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V1 Magazine: How do you envision project-oriented models being incorporated into a digital city model?

Eberhard: As we think about digital cities, in many ways it’s doing BIM, 3D/4D modeling  and clash detection, in the planning process and not just the design or construction. The models become the accurate base for new design and construction to happen, when currently it’s the other way around. Contractors are required to develop as-built drawings, not the designer or architect, and typically it’s just a redline marking on the drawings in a 2D environment that just gets shelved.

We’re starting to see the architectural, engineering and construction (AEC) industry come together to build and share models, and the model becomes the as-built. While there are different changes that will happen in the field, they may be at such a low-level of detail that we may not need the information in a digital city model.

If say hinges or the finish on a door changes, we don’t need to update that in a digital city model. But if there are changes to the shell of a building or the electrical, sewer and water networks, where the building sits, how tall it is, then that becomes a new deliverable. Does it cost any more money to output that information if the AEC industry is already building these models? We just want a derivative of the model.

When we’re working with an existing environment for new development, having an accurate 3D model allows planners, architects and agencies to be able to build things quickly and accurately with informed decisions.

V1 Magazine: How will the software tools evolve to interact and create this new model-based future?

Eberhard: The new model-based approach is forcing us to look at how we do CAD, building information modeling (BIM), GIS and design visualization modeling and using the best from those. Design visualization modeling like Autodesk’s 3D Studio Max is so good for making models look good, but you never develop a set of design and construction documents out of Max, because that isn’t what the tool was built for. Max has rendering technology and visualization techniques that people really want, because they want to see what things will look like before they buy it.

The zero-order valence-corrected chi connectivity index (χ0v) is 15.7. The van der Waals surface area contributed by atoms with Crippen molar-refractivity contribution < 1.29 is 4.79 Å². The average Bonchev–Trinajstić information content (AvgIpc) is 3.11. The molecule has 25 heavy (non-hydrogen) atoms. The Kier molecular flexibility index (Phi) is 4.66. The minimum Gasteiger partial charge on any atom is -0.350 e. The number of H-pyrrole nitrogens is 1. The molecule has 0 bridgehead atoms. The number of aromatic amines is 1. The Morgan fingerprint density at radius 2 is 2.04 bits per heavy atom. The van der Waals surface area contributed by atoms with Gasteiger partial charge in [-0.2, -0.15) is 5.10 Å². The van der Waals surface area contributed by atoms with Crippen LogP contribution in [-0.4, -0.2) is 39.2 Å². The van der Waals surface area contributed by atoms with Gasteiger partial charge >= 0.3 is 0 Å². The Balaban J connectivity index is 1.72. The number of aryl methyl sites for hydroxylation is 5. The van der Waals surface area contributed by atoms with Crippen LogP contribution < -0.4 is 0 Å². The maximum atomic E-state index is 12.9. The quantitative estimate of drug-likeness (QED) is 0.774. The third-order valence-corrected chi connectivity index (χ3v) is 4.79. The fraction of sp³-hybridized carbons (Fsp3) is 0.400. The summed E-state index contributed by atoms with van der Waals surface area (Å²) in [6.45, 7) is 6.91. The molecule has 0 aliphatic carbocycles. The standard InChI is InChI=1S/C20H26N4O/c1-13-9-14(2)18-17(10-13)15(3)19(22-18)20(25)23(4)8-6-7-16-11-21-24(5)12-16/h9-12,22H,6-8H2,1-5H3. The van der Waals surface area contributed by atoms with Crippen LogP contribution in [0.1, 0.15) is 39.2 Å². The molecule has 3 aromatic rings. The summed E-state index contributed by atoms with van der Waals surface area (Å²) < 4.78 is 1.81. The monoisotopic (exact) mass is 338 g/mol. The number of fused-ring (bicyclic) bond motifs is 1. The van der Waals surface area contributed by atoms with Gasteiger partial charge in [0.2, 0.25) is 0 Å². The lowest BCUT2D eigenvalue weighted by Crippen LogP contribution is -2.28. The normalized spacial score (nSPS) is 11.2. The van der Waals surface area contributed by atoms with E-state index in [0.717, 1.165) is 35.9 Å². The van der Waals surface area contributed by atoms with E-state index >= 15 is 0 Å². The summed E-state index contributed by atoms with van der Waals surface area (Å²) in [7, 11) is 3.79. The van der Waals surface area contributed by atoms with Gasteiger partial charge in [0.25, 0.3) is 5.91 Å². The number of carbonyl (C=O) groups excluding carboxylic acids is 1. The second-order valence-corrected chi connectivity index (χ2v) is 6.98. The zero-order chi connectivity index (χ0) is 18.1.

V1 Magazine: Who owns the model and how do you achieve consensus and collaboration on the shared model so that the large city model is a sustainable entity?

Eberhard: In a perfect world, it should be a city agency who is responsible for mandating or legislating the sustainable creation and management of that city model. As you see in a lot of geospatial information systems for cities today, it’s actually consultants that build those and many times maintain them, although it’s the city that may keep a copy or host it on a website. It’s interesting to look at how traditional geospatial works in cities. If you go down to individual buildings or projects, they’re usually storing paper, CAD drawing and plan documents for a project, but all the detailed information is sitting with an architecture or engineering firm.

Within an individual project, you can ask who owns the digital content or the model. It’s usually a shared ownership. Each entity that was responsible of designing, building or maintaining it, will have rich information specific to their involvement into the project, but they’ll share the right amount of information back into the shared model space.

At the city level, again in a perfect world, it should be the city planning department, public works or another agency that owns and updates the model. From a modeling standpoint, ideally one agency would be the point for combining the models, requiring a set standard, and developing specifications for all new projects that would happen in that city.

V1 Magazine: There’s some fuzziness between CAD, GIS and BIM. Essentially they’re each an interface to the model, but they’re each highly engineered and tailored to specific workflows. Do you have some thoughts on where these different interfaces might lead?